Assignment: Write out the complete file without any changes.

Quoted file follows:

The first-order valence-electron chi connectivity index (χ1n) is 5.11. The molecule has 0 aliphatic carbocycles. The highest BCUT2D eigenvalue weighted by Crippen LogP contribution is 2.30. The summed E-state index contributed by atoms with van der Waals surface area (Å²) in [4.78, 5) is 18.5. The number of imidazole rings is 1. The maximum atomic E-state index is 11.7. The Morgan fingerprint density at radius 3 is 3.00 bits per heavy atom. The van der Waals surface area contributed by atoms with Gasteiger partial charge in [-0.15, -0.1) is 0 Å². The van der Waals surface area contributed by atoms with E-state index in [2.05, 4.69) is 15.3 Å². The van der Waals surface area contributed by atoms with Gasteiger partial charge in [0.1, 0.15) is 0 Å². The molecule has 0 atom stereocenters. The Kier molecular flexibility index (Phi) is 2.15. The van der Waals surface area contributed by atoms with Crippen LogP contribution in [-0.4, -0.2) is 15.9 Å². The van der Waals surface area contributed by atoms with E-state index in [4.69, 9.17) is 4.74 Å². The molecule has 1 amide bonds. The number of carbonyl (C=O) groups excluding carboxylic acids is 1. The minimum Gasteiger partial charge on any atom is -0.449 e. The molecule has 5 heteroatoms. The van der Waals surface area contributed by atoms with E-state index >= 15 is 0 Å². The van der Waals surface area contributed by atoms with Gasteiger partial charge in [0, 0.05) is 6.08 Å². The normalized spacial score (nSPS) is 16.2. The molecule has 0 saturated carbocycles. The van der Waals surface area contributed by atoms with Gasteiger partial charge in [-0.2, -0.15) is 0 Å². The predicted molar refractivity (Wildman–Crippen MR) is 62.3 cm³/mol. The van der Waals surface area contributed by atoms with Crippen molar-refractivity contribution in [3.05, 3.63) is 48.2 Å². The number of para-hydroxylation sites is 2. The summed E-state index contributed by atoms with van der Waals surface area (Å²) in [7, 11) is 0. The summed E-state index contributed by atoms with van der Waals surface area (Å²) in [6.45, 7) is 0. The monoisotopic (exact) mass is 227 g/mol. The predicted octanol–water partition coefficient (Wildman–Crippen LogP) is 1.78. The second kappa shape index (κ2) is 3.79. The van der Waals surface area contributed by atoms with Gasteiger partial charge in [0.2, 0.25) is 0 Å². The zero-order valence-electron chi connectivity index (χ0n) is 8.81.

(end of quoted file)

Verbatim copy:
The first-order valence-electron chi connectivity index (χ1n) is 5.11. The molecule has 0 aliphatic carbocycles. The highest BCUT2D eigenvalue weighted by Crippen LogP contribution is 2.30. The summed E-state index contributed by atoms with van der Waals surface area (Å²) in [4.78, 5) is 18.5. The number of imidazole rings is 1. The maximum atomic E-state index is 11.7. The Morgan fingerprint density at radius 3 is 3.00 bits per heavy atom. The van der Waals surface area contributed by atoms with Gasteiger partial charge in [-0.15, -0.1) is 0 Å². The van der Waals surface area contributed by atoms with E-state index in [2.05, 4.69) is 15.3 Å². The van der Waals surface area contributed by atoms with Gasteiger partial charge in [0.1, 0.15) is 0 Å². The molecule has 0 atom stereocenters. The Kier molecular flexibility index (Phi) is 2.15. The van der Waals surface area contributed by atoms with Crippen LogP contribution in [-0.4, -0.2) is 15.9 Å². The van der Waals surface area contributed by atoms with E-state index in [4.69, 9.17) is 4.74 Å². The molecule has 1 amide bonds. The number of carbonyl (C=O) groups excluding carboxylic acids is 1. The minimum Gasteiger partial charge on any atom is -0.449 e. The molecule has 5 heteroatoms. The van der Waals surface area contributed by atoms with E-state index >= 15 is 0 Å². The van der Waals surface area contributed by atoms with Gasteiger partial charge in [0, 0.05) is 6.08 Å². The normalized spacial score (nSPS) is 16.2. The molecule has 0 saturated carbocycles. The van der Waals surface area contributed by atoms with Gasteiger partial charge in [-0.2, -0.15) is 0 Å². The predicted molar refractivity (Wildman–Crippen MR) is 62.3 cm³/mol. The van der Waals surface area contributed by atoms with Crippen molar-refractivity contribution in [3.05, 3.63) is 48.2 Å². The number of para-hydroxylation sites is 2. The summed E-state index contributed by atoms with van der Waals surface area (Å²) in [7, 11) is 0. The summed E-state index contributed by atoms with van der Waals surface area (Å²) in [6.45, 7) is 0. The monoisotopic (exact) mass is 227 g/mol. The predicted octanol–water partition coefficient (Wildman–Crippen LogP) is 1.78. The second kappa shape index (κ2) is 3.79. The van der Waals surface area contributed by atoms with Gasteiger partial charge in [0.2, 0.25) is 0 Å². The zero-order valence-electron chi connectivity index (χ0n) is 8.81.